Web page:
As the world becomes a more technology driven place, whether socially, academically, or educationally, important questions regarding safety and etiquette arise. What are the proper ways to act online? How do we stay safe or professional? What are the expectations for each type of online platform? Although there is no guideline that is held above the rest, there are unwritten and damaging beliefs that lead people to prioritize their privacy and information safety online. As the younger generations begin to adapt to new social technologies, new norms of oversharing have begun to harm reputations and even careers without the children noticing it. The authors of Generational Views of Information Privacy write: “Many social commentators have expressed the belief that young people don’t care about privacy’’ and this sentiment appears to have caught in the popular culture and as a way of interpreting young people’s willingness to post vast quantities of information on social networking sites and to conduct much of their lives in this relatively public space” (Regan et al, 82-83). There is no shame but a norm to share everything on social media. As they age however, most jobs look at their negative digital footprint as a reason to not hire. The lack of concern now transforms into a lack of ability to provide and therefore is a stressor on society. When moving from the child to an educated young adult the question of privacy transforms into a privacy of content socially and academically. When researching and studying materials are thrown at students. As they access these online and utilize them to further their discussion and study, the student now questions the copyright policy. How do if your citations are appropriate or if it is even allowed to borrow the piece in academic writing? What happens if you do? The article above later mentions this progression: “Based on life stage changes, all generations will become most concerned about individual privacy during their middle years, when they are most concerned with the stability and integrity of their social and economic lives, with lower levels of concern during their younger and older years; we would thus see a similar bell-shaped curve regarding privacy attitudes across all generations” (Regan et al, 89). Later in life their seems to be a less professional technology drive due to the social drive of retired people (less work related and no need to be professional anymore), but also a contentness with the limited technology they need to use.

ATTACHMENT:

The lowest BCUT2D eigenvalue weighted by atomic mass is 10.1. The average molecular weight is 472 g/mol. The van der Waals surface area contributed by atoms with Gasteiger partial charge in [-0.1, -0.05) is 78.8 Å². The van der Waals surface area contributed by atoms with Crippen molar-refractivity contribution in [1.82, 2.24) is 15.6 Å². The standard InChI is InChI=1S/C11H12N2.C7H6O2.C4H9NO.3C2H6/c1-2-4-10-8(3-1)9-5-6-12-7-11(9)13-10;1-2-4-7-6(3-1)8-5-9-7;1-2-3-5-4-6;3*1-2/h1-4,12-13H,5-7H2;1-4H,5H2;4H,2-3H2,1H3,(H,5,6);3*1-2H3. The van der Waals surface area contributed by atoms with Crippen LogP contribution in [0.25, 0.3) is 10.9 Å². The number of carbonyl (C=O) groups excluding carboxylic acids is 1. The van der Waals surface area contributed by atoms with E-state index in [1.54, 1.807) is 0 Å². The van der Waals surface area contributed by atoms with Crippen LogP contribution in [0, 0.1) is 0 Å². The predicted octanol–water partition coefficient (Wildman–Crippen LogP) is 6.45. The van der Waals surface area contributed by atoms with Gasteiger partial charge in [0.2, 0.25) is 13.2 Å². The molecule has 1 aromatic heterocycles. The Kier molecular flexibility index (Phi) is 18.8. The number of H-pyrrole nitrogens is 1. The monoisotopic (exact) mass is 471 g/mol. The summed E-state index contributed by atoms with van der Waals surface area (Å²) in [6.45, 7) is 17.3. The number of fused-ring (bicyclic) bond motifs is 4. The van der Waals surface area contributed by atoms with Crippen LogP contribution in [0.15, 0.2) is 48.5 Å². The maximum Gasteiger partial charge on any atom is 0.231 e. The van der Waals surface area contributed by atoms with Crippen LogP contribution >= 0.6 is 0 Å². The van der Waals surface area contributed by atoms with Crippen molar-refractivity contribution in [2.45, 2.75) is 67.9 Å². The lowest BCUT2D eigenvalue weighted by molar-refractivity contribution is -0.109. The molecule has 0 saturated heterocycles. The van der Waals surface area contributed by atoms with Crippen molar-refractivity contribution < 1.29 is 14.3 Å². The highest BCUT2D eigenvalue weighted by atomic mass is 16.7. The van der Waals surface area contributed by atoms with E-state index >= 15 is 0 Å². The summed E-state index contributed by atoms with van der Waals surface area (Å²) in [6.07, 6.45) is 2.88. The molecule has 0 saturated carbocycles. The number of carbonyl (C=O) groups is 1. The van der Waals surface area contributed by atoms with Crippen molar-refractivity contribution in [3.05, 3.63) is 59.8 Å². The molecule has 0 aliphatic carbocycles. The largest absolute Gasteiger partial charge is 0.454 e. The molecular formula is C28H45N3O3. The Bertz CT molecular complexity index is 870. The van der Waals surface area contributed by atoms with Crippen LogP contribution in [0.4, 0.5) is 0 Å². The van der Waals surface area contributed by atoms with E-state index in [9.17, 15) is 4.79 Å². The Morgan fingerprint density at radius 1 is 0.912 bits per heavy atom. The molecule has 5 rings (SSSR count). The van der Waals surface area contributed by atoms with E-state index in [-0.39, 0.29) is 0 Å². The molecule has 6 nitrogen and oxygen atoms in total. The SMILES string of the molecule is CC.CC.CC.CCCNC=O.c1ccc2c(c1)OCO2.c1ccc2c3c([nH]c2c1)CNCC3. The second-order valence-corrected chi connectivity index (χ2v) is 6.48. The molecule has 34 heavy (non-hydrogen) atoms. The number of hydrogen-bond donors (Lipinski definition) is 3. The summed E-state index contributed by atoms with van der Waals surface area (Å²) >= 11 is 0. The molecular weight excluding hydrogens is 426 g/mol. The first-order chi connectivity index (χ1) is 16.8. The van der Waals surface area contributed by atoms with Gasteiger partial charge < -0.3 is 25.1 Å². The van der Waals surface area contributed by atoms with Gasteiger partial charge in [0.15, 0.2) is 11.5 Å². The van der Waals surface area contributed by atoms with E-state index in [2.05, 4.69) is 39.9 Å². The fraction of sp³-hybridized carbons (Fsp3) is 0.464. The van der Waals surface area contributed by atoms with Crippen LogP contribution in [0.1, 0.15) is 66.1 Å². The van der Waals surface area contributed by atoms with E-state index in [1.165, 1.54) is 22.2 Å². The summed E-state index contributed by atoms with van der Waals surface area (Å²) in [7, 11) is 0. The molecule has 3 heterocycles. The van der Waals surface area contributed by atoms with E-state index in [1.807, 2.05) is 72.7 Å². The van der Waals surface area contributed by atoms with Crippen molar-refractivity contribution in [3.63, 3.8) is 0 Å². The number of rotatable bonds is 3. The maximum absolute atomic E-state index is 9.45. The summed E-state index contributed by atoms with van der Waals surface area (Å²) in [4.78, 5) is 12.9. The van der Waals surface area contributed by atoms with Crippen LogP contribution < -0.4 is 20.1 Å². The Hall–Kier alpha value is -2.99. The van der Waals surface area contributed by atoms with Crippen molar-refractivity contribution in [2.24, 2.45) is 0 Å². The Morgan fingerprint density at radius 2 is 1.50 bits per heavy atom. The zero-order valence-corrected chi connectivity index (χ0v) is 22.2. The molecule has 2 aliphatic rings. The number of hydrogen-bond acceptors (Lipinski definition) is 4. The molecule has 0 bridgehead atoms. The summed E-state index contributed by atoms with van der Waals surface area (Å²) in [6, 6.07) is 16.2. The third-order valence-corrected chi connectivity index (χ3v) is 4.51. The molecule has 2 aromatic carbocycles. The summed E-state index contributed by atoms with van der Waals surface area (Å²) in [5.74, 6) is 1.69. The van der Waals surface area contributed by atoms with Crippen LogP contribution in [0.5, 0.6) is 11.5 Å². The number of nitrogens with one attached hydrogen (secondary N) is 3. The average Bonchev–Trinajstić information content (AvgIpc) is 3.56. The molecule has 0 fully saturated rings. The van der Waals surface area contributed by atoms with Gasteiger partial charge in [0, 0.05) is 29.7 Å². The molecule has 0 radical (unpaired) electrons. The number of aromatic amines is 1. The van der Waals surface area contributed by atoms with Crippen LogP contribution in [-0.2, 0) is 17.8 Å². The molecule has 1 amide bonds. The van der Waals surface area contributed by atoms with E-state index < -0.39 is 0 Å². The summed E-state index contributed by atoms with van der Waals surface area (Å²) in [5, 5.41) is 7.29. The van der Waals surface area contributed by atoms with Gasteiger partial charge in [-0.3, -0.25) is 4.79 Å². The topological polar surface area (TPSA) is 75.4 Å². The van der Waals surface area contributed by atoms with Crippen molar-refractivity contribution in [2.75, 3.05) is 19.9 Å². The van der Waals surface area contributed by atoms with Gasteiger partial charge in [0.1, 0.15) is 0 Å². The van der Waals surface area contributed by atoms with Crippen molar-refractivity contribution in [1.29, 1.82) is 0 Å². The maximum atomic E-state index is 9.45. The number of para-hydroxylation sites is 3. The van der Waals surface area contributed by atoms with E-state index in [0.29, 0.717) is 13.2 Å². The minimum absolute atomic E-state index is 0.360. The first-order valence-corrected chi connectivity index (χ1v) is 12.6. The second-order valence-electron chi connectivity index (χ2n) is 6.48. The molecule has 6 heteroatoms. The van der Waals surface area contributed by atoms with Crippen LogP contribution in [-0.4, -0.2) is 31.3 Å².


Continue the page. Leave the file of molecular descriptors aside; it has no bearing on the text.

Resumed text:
There are numerous security devices. However, as universally known, nothing on the internet is really private or ever deleted. There are platforms people “trust” or pay for, but in all reality it is more important to just stay safe and put the responsibility in the person’s own hands. In Respecting People and Respecting Privacy it writes, “When security and privacy technologies fail, those with the knowledge, role, and skills put them in the best position to prevent the failures bear much of the responsibility” (Camp, 28). Therefore, people must learn to protect themselves and their professionalism on the internet.  I have made myself this promise as well. No one can help your own positive and professional image as much as your own self.


There is much to learn about digital citizenship. However, it is a learning process. I have learned so much already and plan to continue throughout my life. Enjoy the video below as something that helped me understand better.



Bhatt, I. (2012).” Digital Literacy Practices and their Layered Multiplicity”. Educational Media International, 49(4), 289-301. doi:10.1080/09523987.2012.741199

Camp, L. J. (2015). Respecting People and Respecting Privacy. Communications Of The ACM, 58(7), 27-28. doi:10.1145/2770892

Heick, T. (2013). “4 Principles of Digital Literacy”

Regan, P. M., FitzGerald, G., & Balint, P. (2013). Generational views of information privacy?. Innovation: The European Journal Of Social Sciences, 26(1/2), 81-99. doi:10.1080/13511610.2013.747650

Zwilling, M. (2015). “6 Keys to a Positive Online Presence and Reputation”. Entrepreneur.